Businesses must lead the response to our mental health crisis
A new report is urging corporate Australia to take the lead on addressing the nation’s mental health crisis, ahead of World Mental Health Day on 10 October.
The research was launched today in Melbourne to a 150-strong crowd of business and community representatives, who were welcomed by the Victorian Minister for Mental Health, Martin Foley MP.
Mental illness affects one in five Australians, costing the economy $60 billion per year – or around 4 per cent of GDP. For business alone, the cost of lost wages, decreased productivity and support services related to mental health amounts to $13 billion annually.
Commissioner for the Royal Commission into Victoria’s Mental Health System, Allan Fels, said the prevalence of mental illness and its impact on our weakening economic growth rate calls for an urgent response from business.
“For the industries most impacted by poor mental health, such as financial services, this is not only a competitive business opportunity, but vital risk mitigation. Companies rely on the productivity and prosperity of their stakeholders, and they limit their success if this isn’t taken into account.”
New research from the Shared Value Project, in partnership with NAB, IAG, AIA, SuperFriend and PwC, explores how this interconnected social and economic issue can be reduced through the adoption of shared value – a profitable business strategy designed to solve social issues.
Recognising the enormity of the problem, the leading financial services and not-for-profit organisations have seized the opportunity to consider how they could collectively address the issue, while strengthening the bottom line.
Shared Value Project CEO Helen Steel said improving the operating environment is critical to business sustainability and resilience.
“Addressing mental ill-health can increase employee efficiency and attendance, improve customer engagement and financial stability, and create more thriving communities to do business with. Ultimately, healthier stakeholders equate to a healthier bottom line.”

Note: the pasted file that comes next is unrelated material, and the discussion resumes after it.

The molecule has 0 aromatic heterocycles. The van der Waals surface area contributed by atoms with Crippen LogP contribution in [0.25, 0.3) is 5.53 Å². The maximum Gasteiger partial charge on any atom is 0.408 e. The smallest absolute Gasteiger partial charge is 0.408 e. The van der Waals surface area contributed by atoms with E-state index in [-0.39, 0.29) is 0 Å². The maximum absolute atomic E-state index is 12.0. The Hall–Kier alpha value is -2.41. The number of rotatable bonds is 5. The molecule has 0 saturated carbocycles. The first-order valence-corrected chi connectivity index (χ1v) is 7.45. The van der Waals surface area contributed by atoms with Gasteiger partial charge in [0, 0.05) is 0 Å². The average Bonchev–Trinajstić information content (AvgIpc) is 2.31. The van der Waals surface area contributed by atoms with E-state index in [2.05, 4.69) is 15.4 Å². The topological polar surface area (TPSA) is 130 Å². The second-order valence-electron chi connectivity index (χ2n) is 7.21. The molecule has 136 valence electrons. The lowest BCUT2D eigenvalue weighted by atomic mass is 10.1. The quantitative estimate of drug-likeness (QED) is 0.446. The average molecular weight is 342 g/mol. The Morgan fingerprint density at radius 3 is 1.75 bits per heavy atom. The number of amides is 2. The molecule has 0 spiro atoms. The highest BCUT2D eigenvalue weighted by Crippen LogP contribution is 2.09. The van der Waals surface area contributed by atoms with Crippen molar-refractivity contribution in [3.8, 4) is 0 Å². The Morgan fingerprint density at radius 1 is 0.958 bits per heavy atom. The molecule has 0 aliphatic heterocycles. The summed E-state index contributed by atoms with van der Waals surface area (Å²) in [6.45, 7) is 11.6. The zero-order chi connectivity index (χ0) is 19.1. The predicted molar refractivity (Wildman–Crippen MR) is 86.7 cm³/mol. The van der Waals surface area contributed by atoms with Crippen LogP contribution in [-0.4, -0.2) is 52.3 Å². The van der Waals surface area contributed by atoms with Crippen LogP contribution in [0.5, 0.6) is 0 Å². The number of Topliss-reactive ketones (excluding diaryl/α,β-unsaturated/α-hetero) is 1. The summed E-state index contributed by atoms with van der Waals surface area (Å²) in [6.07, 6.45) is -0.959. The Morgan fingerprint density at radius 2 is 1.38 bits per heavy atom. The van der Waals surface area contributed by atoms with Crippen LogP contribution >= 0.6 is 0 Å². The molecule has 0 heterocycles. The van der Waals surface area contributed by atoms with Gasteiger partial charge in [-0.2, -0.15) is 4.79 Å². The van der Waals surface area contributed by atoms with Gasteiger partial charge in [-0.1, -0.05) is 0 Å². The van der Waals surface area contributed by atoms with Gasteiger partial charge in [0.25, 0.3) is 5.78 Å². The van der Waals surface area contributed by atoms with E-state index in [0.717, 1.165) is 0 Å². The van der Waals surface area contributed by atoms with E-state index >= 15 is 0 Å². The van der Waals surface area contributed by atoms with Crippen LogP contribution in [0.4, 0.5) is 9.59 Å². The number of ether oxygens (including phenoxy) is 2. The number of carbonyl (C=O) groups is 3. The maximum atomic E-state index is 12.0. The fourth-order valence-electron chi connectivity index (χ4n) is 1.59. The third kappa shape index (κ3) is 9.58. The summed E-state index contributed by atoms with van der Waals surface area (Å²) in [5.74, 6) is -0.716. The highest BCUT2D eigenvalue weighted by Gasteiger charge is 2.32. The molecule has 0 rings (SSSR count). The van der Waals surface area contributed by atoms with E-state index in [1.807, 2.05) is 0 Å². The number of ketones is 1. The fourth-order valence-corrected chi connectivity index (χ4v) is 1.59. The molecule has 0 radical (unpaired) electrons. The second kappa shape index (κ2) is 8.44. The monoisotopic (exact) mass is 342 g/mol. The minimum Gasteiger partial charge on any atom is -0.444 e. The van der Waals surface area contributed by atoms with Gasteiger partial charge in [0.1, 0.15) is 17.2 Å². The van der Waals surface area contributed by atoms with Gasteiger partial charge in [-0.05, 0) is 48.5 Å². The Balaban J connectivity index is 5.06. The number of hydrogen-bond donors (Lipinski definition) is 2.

“At NAB, we see shared value as integral to ensuring our long-term success; and improving the financial health of our customers is one of our key goals. Given the strong relationship between mental health and financial health, we identified the need for NAB, and other business, to better understand and address this issue,” NAB GM of social impact Sasha Courville said.
Ms Courville added that historically, business has had a strong focus on successfully supporting staff in times of need, through the likes of employee assistance programs.
“We now recognise that a focus on proactively strengthening the mental health and wellbeing of all stakeholders – including staff, customers and the community – presents even greater financial and social opportunities for all parties.”
The report, titled Creating Shared Value: The Business Imperative to Improve Mental Health in Australia, aligns with the fifth anniversary of SVP, a membership-based organisation of more than 40 corporations, recently joined by PwC.
Ms Steel hoped that it would assist in further embedding the idea that purpose and profit go hand in hand – building on the momentum of shared value in Australia.
Commissioner Fels, whose daughter has schizophrenia, said: “As the proliferation of mental ill-health increases, and public resources lessen, we must recognise that it’s going to take a disruptive strategy like shared value to make the headway needed.”
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